Forthcoming 2019 is a section from the Everyday Evidence Legal Blog that highlights recent papers from attorneys and professors from across the legal spectrum. These recent and soon-to-be publications offer readers a chance to see a wide range of issues from different legal fields.
Today’s Forthcoming 2019 features:
Grounded on Newly Discovered Evidence
American Criminal Law Review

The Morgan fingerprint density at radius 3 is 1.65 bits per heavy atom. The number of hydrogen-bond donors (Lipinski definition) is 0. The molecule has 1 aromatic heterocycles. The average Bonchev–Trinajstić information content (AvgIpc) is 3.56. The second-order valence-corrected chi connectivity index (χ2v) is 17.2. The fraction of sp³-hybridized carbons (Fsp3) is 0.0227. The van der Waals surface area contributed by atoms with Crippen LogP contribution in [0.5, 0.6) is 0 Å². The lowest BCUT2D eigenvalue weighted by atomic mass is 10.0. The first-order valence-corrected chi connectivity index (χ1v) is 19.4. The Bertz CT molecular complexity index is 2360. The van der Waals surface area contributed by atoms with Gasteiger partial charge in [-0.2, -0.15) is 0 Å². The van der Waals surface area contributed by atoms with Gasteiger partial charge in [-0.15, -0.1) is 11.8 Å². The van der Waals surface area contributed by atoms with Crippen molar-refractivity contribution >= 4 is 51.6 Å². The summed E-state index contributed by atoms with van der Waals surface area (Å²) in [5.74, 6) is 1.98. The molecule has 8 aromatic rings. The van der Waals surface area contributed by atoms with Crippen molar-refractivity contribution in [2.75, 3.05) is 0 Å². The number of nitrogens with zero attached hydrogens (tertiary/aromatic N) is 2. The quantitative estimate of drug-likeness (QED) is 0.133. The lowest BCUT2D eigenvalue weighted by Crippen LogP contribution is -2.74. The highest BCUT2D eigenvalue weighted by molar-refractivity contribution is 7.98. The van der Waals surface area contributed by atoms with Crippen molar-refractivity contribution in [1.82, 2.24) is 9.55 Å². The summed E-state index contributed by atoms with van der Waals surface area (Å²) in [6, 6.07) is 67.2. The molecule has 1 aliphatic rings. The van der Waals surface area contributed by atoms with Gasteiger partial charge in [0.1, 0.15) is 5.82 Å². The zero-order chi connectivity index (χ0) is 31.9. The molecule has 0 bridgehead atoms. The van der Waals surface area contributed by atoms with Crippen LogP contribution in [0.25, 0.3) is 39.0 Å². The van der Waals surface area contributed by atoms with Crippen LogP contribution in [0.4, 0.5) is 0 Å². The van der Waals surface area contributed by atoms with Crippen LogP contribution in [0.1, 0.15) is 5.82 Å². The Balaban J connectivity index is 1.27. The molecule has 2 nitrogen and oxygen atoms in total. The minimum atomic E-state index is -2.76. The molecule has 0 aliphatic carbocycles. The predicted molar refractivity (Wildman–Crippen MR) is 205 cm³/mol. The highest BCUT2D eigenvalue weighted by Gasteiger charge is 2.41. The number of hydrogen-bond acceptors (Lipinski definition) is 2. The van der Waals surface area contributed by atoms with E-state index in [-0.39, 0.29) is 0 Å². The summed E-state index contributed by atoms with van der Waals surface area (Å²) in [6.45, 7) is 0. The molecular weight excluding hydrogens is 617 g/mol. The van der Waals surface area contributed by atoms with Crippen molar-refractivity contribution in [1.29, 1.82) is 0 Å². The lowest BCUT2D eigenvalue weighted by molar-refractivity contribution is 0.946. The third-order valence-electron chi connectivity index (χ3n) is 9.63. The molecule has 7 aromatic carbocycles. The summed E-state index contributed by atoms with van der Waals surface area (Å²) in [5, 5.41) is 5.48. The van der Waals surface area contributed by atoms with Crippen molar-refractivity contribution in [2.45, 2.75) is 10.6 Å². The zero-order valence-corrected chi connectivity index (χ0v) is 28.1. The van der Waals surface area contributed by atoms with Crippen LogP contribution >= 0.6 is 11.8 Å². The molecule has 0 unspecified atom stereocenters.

Part I of this article discusses the treatment of motions based on newly discovered evidence before the Federal Rules of Criminal Procedure were adopted and examines the drafting history of Rule 33. Part II shows that, until thirty years ago, the federal courts widely agreed that evidence newly obtained after trial, and not available earlier through due diligence, could be presented in a Rule 33(b)(1) motion without regard to whether it was relevant to innocence or to a violation of the defendant’s rights. Part III explains that, beginning in 1989, several circuits read IAC claims out of Rule 33(b)(1); that the Seventh Circuit in Evans, to broaden the impact of restrictions Congress imposed in 1996 on § 2255 motions, then barred assertion of constitutional or statutory claims in any Rule 33(b)(1) motion filed after the short window for filing an appeal; and that the Eighth Circuit in Rubashkin later closed off the rule for evidence that, although relevant to whether the defendant’s rights were violated, would not be admissible at a new trial. Part IV discusses the Seventh Circuit’s 2016 decision in O’Malley, which overruled Evans and permitted defendants to raise constitutional and statutory claims in Rule 33(b)(1) motions. Finally, Part V maintains that Rule 33(b)(1) should be construed to allow defendants to seek a new trial based on any evidence that, even if it does not bear on innocence, tends to demonstrate a violation of the accused’s constitutional rights, was obtained by the defense after trial, and could not reasonably have been obtained earlier through due diligence. Part V further argues that in many circumstances defendants claiming constitutional violations should not be required to show a probability of acquittal at a new trial.
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